Having already pre-exhausted his posterior deltoids with rows and behind-the-neck presses, Draper started his shoulder training with 90-degree dumbbell presses without supersetting. He made a point of working up to at least 105s for 6-8 strict repetitions. Next was a conventional Draperism, a superset that was really a compound set (a superset within the same bodypart). He did five sets of heavy, cheat lateral raises and five sets of strict laterals with his back flush to a wall. On his cheats, he’d use 60s. For his strict laterals, 30s were the order of the day. Draper was known to have a pair of the biggest delts in bodybuilding. No wonder.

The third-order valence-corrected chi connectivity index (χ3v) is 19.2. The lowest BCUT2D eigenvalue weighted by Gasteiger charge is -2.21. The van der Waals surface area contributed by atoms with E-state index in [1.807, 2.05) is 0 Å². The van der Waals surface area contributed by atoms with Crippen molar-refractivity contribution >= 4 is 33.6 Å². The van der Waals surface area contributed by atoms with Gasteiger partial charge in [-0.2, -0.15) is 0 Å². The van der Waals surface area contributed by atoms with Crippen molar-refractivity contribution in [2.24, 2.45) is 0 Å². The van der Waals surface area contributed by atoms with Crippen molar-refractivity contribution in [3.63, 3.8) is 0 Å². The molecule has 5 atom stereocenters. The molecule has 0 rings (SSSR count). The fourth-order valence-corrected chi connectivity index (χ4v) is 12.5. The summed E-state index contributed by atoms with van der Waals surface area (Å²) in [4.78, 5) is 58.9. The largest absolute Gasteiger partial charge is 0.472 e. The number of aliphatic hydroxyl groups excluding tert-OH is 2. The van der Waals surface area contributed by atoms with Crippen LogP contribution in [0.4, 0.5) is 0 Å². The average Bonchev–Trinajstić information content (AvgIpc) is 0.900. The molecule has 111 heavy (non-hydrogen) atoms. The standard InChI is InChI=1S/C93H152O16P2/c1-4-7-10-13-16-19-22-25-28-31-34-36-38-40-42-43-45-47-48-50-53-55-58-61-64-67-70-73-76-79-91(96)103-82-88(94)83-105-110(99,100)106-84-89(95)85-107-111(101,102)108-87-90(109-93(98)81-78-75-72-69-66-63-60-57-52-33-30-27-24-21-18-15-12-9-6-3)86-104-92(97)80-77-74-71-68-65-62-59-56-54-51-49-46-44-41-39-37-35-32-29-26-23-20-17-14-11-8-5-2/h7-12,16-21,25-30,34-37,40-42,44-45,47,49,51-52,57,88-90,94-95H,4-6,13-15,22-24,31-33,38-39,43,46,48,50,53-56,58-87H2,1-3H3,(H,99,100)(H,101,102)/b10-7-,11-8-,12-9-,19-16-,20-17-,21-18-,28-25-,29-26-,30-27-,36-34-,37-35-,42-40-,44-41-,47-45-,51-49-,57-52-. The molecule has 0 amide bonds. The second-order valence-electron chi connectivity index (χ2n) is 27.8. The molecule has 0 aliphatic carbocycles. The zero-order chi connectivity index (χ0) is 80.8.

Draper and Sweet moved through their heavy training like a Kansas twister through a mobile home park. They wreaked havoc on their bodies, but paid themselves back at the training table. During his workouts, Draper would never think about outside things. He envisioned himself as a piece of lead, thick and dense. Rest? Draper and Sweet rested only as long as it took them to catch their breath between exercises. That way they didn’t have time to think about anything else.
Day two started with abs. Draper always warmed up on this day with a series of supersets between incline sit-ups and leg raises. He not only kept his waist trim by doing this (in the early ’60s, the abs and legs were secondary to arms, chest and shoulders) but he also freed himself from outside thought during this time.